To the Editors,
Municipal budgets can expect to take a hit in 2022 from an unexpected direction. The cost to control the rapidly expanding and fast growing tall invasive species called Phragmites can be expected to add red ink to many municipal budgets.
As Phragmites (Phrag) spreads rapidly along rural roadsides, it has become a significant safety hazard at intersections by obstructing driver sightlines. The dense roots impact municipal infrastructure by clogging drains, ditches, and culverts, causing road flooding and related damage.
Already there are over 1,000 kilometres of roadside with Phrag in Ontario. The current cost to treat and eradicate a single kilometre of roadside infested with “Phrag” is estimated at $6,000. When municipalities work closely with local partners and budget proactively for Phrag control they can limit the spread, protect biodiversity, and manage their liability.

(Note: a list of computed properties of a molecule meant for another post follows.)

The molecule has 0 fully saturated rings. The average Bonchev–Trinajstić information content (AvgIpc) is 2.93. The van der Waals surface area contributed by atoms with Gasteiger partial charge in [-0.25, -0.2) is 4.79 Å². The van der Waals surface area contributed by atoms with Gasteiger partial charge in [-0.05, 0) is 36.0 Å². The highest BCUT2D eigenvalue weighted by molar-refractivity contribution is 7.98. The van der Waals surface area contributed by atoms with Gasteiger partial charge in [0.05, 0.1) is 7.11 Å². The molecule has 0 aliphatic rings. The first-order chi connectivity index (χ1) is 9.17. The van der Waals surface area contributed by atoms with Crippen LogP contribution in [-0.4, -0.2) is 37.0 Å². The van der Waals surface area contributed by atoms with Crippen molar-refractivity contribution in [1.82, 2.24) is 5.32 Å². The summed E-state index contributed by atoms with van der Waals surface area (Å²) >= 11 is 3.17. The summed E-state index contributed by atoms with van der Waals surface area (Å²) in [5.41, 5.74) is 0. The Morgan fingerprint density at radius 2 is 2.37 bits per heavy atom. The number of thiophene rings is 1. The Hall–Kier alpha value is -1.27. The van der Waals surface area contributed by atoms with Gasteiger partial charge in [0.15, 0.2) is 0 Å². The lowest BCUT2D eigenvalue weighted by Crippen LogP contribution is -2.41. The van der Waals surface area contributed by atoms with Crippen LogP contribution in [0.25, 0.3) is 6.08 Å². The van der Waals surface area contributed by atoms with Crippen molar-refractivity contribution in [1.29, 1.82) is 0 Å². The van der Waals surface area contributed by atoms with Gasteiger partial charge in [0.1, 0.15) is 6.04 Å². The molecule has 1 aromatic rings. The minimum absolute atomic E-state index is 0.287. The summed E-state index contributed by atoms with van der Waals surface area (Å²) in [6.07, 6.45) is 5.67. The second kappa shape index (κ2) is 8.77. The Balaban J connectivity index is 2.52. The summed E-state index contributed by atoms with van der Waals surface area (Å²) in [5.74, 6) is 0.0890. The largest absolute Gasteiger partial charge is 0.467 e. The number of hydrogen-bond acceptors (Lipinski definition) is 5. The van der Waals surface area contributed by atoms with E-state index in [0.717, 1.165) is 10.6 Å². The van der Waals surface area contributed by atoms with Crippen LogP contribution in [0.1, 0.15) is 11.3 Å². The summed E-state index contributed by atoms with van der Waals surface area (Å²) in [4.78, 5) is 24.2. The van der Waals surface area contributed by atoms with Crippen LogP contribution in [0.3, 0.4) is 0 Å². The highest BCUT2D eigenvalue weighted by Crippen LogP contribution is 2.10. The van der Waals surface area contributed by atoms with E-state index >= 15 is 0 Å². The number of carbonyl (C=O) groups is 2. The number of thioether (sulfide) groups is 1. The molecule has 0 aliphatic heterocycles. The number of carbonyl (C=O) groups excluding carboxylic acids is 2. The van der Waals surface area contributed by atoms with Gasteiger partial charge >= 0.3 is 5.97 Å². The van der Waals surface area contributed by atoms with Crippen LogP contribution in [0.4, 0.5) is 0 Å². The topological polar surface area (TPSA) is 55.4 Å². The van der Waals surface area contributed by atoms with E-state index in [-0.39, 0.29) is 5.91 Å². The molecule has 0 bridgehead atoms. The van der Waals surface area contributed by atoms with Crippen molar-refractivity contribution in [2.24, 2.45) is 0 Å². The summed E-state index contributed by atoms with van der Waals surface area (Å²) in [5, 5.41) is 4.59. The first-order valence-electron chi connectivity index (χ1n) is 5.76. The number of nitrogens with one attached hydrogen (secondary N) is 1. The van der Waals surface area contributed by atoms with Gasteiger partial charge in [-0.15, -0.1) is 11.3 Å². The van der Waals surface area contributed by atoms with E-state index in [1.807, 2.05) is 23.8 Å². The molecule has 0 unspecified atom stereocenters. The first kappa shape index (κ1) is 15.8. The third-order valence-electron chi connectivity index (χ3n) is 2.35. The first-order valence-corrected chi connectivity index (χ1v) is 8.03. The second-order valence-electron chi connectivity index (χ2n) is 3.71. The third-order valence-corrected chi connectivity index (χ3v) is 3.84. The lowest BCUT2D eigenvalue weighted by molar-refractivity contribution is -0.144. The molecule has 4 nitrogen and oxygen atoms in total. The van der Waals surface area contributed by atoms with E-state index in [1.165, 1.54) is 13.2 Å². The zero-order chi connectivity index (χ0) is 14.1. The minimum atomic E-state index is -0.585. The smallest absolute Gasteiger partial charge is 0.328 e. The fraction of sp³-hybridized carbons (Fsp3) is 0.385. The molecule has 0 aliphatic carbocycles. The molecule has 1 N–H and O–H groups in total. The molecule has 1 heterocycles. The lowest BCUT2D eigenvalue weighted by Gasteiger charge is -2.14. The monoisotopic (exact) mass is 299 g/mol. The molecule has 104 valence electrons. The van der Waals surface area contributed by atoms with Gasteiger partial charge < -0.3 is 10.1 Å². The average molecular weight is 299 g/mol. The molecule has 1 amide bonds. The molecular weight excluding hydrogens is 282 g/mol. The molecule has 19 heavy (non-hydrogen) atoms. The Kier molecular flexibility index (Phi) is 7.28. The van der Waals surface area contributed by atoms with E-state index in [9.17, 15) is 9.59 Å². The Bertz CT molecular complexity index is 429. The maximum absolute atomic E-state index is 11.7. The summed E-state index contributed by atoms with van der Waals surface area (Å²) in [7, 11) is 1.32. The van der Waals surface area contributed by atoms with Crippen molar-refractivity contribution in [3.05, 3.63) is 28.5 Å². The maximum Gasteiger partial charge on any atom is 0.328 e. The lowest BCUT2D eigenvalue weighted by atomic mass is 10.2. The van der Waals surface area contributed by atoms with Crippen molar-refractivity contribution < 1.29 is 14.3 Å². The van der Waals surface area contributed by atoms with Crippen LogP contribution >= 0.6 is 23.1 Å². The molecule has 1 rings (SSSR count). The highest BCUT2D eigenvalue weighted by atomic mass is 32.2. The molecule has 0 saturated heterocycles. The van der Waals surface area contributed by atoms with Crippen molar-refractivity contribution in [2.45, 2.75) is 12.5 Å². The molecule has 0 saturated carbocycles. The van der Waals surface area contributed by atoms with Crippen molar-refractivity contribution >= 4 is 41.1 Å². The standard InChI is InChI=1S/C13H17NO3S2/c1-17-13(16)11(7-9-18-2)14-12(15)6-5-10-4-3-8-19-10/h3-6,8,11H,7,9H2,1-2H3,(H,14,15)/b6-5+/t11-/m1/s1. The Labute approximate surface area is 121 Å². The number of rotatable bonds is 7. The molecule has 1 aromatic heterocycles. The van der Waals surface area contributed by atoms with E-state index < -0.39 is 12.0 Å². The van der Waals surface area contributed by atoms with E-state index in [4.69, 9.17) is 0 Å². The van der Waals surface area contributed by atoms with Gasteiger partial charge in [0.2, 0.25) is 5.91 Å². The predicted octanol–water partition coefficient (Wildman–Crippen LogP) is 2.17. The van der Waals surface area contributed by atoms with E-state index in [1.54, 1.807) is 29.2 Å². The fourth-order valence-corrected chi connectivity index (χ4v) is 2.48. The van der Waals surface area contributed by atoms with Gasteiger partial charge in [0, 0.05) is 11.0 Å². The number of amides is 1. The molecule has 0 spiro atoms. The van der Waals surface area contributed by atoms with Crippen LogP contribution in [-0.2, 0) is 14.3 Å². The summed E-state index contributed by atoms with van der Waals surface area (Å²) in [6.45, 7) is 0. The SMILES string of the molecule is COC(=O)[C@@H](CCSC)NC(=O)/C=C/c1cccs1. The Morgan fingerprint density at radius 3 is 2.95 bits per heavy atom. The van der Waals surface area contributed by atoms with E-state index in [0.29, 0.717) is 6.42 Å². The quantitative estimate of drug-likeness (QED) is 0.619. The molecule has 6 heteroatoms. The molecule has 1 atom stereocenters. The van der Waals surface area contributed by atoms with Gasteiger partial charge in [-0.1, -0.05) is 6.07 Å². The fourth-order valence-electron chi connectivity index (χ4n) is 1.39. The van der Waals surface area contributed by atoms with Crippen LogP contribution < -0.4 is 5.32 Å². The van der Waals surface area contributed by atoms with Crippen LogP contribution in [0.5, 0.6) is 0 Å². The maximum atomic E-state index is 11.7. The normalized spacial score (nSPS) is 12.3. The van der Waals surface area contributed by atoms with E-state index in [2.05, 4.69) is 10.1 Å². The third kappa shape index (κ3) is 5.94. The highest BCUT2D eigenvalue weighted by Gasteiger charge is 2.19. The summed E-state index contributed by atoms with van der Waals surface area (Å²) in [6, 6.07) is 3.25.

Phrag also impacts recreational opportunities such as swimming, boating, fishing, birdwatching, and hunting, which is costing local economies an estimated $42.7M annually. Waterfront landowners take a double hit; in addition to recreation impacts, a recent study indicates these property values have been reduced by $357M due to Phrag encroachment.
In partnership with the local municipality and other organizations, the Dunnville Horticultural Society has been actively reducing Phragmites. To be Phrag-free and eliminate this economic and environmental burden, it’s time for a substantial investment by government in Phrag control that supports municipalities and their partners’ efforts.
President, Dunnville Horticultural Society
Ontario Phragmites Working Group
Ontario Invasive Plant Council